[Coral-List] NGOs, Corals and Dive Industry

Jerker Tamelander tamelander at un.org
Thu Nov 21 08:47:48 EST 2013

Dear All, 

As has been pointed out - in different ways - the scuba diving industry is 
an important partner in coral reef management. I would like to provide 
some brief information on Green Fins, an initiative by UNEP and Reef World 
to promote environmental stewardship among dive centres. 

A 15 point Code of Conduct has been developed, covering a range of issues 
including best practice in conducting diving and snorkeling, operating 
minimum discharge policies, adherence to relevant regulatory frameworks, 
provision of information to divers, outreach activities etc. Compliance 
with the code of conduct among participating dive centres is monitored 
using a robust assessment system with clear criteria, which also helps 
identify areas for improvement. Significant efforts is placed on awareness 
raising, among dive centres and among their customers, and a range of 
materials and activities have been prepared for this. 

In all activities Green Fins works directly with dive centres. 
Increasingly, effort is being made to also anchor the approach within 
national regulatory frameworks and strengthen public-private 
collaboration, including to encourage and support capacity building among 
governments/regulatory agencies, where possible review and develop 
regulations, and share 'best practice' between locations and countries 
through the international Green Fins network.

Green Fins was originally developed and pilot tested in Thailand, with 
PMBC. It is currently operating in a number of locations in the 
Philippines, and is also being introduced to Viet Nam and the Maldives. 
The approach has been described by Chloe Hunt, JJ Harvey and coauthors in 
a paper in OCM this year: "The Green Fins approach for monitoring and 
promoting environmentally sustainable scuba diving operations in South 
East Asia". http://dx.doi.org/10.1016/j.ocecoaman.2013.03.004. 

Green Fins is presently not a fully fledged certification mechanism. 
However, it has many of the key elements, and considerable potential to be 
developed into a certification mechanism that is independent, credible,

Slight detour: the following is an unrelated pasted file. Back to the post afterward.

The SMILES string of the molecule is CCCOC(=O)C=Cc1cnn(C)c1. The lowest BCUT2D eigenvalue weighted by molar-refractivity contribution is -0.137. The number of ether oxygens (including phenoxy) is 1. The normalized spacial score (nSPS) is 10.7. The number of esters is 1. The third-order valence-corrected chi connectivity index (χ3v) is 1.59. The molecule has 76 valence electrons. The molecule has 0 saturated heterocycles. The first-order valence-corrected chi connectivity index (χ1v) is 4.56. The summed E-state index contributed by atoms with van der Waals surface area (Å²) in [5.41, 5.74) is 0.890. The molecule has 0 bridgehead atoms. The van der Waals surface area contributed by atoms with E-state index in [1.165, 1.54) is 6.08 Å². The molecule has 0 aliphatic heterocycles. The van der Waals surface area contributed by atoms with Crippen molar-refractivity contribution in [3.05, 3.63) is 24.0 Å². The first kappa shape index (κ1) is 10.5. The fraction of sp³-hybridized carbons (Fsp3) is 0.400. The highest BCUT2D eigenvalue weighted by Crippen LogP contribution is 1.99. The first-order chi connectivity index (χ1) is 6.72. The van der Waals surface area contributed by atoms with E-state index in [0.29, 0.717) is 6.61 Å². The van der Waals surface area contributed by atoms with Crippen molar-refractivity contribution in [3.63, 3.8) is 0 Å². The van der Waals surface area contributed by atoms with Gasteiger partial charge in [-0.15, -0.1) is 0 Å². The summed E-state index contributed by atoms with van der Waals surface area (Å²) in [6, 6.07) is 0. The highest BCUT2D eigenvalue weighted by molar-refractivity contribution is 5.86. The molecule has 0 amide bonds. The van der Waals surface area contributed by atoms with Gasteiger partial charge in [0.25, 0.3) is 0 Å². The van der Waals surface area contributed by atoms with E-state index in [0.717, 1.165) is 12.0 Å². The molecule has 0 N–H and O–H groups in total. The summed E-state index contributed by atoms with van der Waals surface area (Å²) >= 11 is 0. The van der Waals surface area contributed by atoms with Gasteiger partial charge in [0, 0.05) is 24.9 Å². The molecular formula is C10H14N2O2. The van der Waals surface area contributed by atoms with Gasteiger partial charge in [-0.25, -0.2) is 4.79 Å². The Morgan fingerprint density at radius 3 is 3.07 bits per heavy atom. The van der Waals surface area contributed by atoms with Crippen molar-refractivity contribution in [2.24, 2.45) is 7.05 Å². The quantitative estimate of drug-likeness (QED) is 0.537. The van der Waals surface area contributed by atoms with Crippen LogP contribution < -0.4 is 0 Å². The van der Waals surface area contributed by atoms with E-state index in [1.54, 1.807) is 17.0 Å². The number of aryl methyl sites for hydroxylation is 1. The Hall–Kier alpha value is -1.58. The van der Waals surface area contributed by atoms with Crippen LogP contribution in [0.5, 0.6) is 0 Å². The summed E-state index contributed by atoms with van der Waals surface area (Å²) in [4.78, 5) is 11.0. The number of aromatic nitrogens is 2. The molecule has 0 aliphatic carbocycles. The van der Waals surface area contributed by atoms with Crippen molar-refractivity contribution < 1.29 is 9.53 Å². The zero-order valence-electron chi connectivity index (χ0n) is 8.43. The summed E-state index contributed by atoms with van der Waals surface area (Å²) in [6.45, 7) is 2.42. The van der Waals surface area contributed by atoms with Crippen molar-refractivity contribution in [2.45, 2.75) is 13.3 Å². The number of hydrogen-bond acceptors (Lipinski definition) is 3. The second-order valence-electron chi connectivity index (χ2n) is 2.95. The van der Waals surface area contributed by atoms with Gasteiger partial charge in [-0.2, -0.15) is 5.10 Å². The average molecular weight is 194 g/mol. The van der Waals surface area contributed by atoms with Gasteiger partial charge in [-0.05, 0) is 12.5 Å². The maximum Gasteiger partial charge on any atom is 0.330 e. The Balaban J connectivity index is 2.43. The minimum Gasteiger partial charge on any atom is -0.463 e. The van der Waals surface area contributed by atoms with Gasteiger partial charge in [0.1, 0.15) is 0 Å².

transparent and broadly applicable. We have started to look into this in 
more detail and would welcome input and collaboration. Please feel free to 
contact me directly on this. 

All best,

Jerker Tamelander
Head, Coral Reef Unit | United Nations Environment Programme | Freshwater 
and Marine Ecosystems Branch | UN, Rajdamnern Nok Av., Bangkok 10200, 
Thailand | Tel: +66 2 288 1099 | Fax: +66 2 280 3829 | tamelander at un.org | 

From:   Ed Blume <eblume2702 at gmail.com>
To:     Steve Mussman <sealab at earthlink.net>
Cc:     "coral-list at coral.aoml.noaa.gov" <coral-list at coral.aoml.noaa.gov>
Date:   21/11/2013 02:21
Subject:        Re: [Coral-List] NGOs, Corals and Dive Industry
Sent by:        coral-list-bounces at coral.aoml.noaa.gov

Do any dive shops anyplace in the world promote themselves as "green?" The
travel industry has green travel certifications, but I've never seen
anything like that for the dive industry.

Ed Blume
Energy Consulting Network <http://energyconsultingnetwork.com>

On Wed, Nov 20, 2013 at 9:56 AM, Steve Mussman <sealab at earthlink.net> 

>    This pertinent question was raised off-list: Can't the diving 
>    acknowledge the problems and speak out
>    on the need for action without someone requiring them to pony up 
>    That was exactly the point I was attempting to make. What we are
> looking for
>    from industry leaders is not funding, but acknowledgement, leadership
> and
>    guidance. In fact, there suddenly seems to be a groundswell of 
> for
>    proactive engagement derived from divers and business leaders who 
>    studied  and understand the issues at hand. At least those who are 
>    predisposed  to reject  scientifically-based findings because they 
>    contradict  some  core beliefs. The way that the diving industry 
>    provides mystifying powers of persuasion to certification agencies 
>    directors). The average diver follows their edicts with something 
> to
>    religious fervor. If divers can simply be encouraged to follow the
> science
>    rather than rhetoric designed specifically to discredit conclusions
> based on
>    methodical   studies,   we   might   be   able  to  make  progress by
>    implementing actions designed to mitigate the blighting impacts
> currently
>    anticipated.
>    Steve
> _______________________________________________
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> Coral-List at coral.aoml.noaa.gov
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